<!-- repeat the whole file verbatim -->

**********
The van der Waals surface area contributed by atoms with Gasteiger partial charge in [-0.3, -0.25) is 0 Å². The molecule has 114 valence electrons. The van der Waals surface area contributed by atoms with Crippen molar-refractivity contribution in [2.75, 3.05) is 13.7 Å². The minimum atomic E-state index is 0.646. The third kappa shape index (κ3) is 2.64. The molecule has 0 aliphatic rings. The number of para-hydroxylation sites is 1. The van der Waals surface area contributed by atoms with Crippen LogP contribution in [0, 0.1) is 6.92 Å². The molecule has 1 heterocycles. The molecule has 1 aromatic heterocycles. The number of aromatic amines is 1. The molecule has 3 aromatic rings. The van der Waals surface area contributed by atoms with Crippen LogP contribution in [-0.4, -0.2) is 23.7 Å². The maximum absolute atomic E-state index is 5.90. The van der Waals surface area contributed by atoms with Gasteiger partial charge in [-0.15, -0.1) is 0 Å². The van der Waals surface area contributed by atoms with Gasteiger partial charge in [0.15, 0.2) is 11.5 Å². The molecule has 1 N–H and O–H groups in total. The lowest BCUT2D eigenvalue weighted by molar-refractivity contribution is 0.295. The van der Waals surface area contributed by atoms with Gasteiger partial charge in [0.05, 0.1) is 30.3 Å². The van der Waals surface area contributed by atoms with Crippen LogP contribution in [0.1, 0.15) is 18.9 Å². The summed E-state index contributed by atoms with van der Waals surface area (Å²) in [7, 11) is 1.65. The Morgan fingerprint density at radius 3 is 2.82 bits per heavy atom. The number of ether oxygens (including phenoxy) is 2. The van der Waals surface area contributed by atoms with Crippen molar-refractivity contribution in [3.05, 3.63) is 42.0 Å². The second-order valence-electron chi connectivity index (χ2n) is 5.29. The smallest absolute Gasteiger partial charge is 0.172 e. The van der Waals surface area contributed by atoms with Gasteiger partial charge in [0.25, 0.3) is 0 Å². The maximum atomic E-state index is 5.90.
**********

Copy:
The van der Waals surface area contributed by atoms with Gasteiger partial charge in [-0.3, -0.25) is 0 Å². The molecule has 114 valence electrons. The van der Waals surface area contributed by atoms with Crippen molar-refractivity contribution in [2.75, 3.05) is 13.7 Å². The minimum atomic E-state index is 0.646. The third kappa shape index (κ3) is 2.64. The molecule has 0 aliphatic rings. The number of para-hydroxylation sites is 1. The van der Waals surface area contributed by atoms with Crippen LogP contribution in [0, 0.1) is 6.92 Å². The molecule has 1 heterocycles. The molecule has 1 aromatic heterocycles. The number of aromatic amines is 1. The molecule has 3 aromatic rings. The van der Waals surface area contributed by atoms with Crippen LogP contribution in [-0.4, -0.2) is 23.7 Å². The maximum absolute atomic E-state index is 5.90. The van der Waals surface area contributed by atoms with Gasteiger partial charge in [-0.15, -0.1) is 0 Å². The van der Waals surface area contributed by atoms with Gasteiger partial charge in [0.15, 0.2) is 11.5 Å². The molecule has 1 N–H and O–H groups in total. The lowest BCUT2D eigenvalue weighted by molar-refractivity contribution is 0.295. The van der Waals surface area contributed by atoms with Gasteiger partial charge in [0.05, 0.1) is 30.3 Å². The van der Waals surface area contributed by atoms with Crippen LogP contribution in [0.1, 0.15) is 18.9 Å². The summed E-state index contributed by atoms with van der Waals surface area (Å²) in [7, 11) is 1.65. The Morgan fingerprint density at radius 3 is 2.82 bits per heavy atom. The number of ether oxygens (including phenoxy) is 2. The van der Waals surface area contributed by atoms with Crippen molar-refractivity contribution in [3.05, 3.63) is 42.0 Å². The second-order valence-electron chi connectivity index (χ2n) is 5.29. The smallest absolute Gasteiger partial charge is 0.172 e. The van der Waals surface area contributed by atoms with Gasteiger partial charge in [0.25, 0.3) is 0 Å². The maximum atomic E-state index is 5.90.